Cover Story / Summer 2003
Animal Instincts

The evolution of zoology. From an ex-minister who denounced Darwin to today’s research juggernaut, zoology at U of T has come a long way in 150 years. And just look where it’s going now


Poor Reverend William Hincks. The father of U of T zoology would scarcely recognize his department today. The fledgling university’s first chair in natural history would be disappointed to see no sign of his beloved collection of stuffed birds, and dismayed by the emphasis on evolution.

When Hincks started teaching biology at U of T in 1853, Charles Darwin was still going over his notes. Six years later, Darwin published The Origin of Species, outlining his belief in “descent with modification” as the defining force in the gradual evolution of diverse life forms. Hincks, a former Unitarian minister, attacked Darwin’s theories, praising the “unity of plan and perfection of design” in the creation theory of the Old Testament. For 18 years, his teaching focused on having his students memorize an arcane method of classifying species in groups of five.

As the U of T zoology department this year celebrates its 150th anniversary, much has changed. Zoology has moved on from identifying and describing species to studying them at the cellular level. A science founded on collections of preserved animals now includes molecular biology, ecology and animal adaptation – the stuff of evolution itself. Today, U of T zoologists explore biodiversity under the canopies of rainforests, study fish populations in the Great Lakes, and unravel the mysteries of cellular behaviour. Whether or not Rev. Hincks would approve, zoology is no longer about what sets species apart, but the characteristics they share – and our growing knowledge of the interdependence of all life on earth.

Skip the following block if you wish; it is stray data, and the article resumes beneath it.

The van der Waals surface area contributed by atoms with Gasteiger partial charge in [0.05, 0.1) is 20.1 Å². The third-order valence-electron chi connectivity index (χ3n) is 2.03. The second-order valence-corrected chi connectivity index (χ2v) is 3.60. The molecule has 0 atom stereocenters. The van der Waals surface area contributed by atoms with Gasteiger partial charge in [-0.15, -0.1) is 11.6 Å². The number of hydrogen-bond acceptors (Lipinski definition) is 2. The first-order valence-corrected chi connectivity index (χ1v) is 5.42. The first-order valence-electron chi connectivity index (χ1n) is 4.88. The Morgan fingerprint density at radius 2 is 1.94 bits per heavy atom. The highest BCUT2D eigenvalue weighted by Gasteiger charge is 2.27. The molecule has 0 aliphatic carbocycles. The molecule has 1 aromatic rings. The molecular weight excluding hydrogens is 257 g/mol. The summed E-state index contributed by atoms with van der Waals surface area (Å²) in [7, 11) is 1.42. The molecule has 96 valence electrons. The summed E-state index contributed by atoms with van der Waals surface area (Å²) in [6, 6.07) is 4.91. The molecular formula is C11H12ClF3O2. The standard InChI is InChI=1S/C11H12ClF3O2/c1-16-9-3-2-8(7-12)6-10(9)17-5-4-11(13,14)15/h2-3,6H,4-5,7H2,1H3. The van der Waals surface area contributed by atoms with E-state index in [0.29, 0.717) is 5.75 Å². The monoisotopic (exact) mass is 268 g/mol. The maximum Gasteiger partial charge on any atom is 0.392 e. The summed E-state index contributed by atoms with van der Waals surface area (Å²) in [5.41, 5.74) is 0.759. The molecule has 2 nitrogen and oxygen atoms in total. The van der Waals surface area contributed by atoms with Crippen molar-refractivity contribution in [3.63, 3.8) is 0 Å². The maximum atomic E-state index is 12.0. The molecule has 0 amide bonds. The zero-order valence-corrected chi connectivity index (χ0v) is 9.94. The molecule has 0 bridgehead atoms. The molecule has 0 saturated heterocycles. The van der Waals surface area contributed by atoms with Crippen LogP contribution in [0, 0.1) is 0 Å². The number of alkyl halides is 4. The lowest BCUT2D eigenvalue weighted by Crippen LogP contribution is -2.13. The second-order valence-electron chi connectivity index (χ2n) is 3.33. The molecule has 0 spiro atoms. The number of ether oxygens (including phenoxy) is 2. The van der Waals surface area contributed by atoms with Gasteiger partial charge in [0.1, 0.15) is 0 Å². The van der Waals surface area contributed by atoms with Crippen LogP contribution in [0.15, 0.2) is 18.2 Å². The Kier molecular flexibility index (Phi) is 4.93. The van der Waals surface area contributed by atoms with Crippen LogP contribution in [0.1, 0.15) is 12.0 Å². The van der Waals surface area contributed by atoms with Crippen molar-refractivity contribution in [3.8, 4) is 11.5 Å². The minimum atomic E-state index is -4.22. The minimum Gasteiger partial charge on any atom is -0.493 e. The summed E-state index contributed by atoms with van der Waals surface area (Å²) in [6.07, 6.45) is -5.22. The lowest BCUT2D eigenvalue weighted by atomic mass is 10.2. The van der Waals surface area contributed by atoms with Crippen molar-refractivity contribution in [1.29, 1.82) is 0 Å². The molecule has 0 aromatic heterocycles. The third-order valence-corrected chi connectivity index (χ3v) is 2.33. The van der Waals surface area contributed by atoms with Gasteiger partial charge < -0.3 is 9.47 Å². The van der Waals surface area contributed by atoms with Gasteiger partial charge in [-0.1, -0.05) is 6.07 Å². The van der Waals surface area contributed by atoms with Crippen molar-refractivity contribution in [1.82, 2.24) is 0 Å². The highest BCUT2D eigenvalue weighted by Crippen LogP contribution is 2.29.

Ironically, U of T missed a chance to get off to a flying start in the brave new world of evolutionary biology. One of Hincks’s rivals for the natural history post was Thomas Henry Huxley, a 27-year-old medical doctor who had conducted award-winning biological research while roaming the South Seas with the Royal Navy. Huxley’s application included enthusiastic recommendations from the most promising biologists of the time – including Darwin. But the post went to Hincks for political reasons; he was the brother of then-premier Francis Hincks. In his recent book, The University of Toronto: A History, Martin Friedland calls that decision “unpardonable.”

Huxley went on to become one of the 19th century’s best-known scientists (as well as grandfather of Aldous Huxley, author of the anti-utopian novel Brave New World). Hincks, meanwhile, went on “favouring the memorization of outmoded and implausible taxonomic schemes,” notes James Thomson, current chair of zoology. “Hincks tenaciously continued a lacklustre professorial career until his death at age 79.”

The second chair, Professor Henry Alleyne Nicholson, held the post from 1871 to 1874. A young and vigorous researcher (he published 26 papers in those three years), he nonetheless held mixed feelings about the biggest scientific controversy of the time. “There seems to be some great law of evolution,” he acknowledged. “But at the same time, there are many facts that may go to show that there may be some other law modifying the law of evolution.”

It was up to the third chair of natural history to shift the emphasis from nomenclature to research. Biologist Robert Ramsay Wright was the perfect candidate. Charismatic yet refined, Wright had a unique talent: using both hands, he could write two different sentences on the blackboard simultaneously. His ambidextrous talents aptly reflected his dual scientific interests: the outdoor work of ecology (the study of organisms’ relationship to their environment) and the laboratory-based study of embryology (the study of organisms’ formation and development).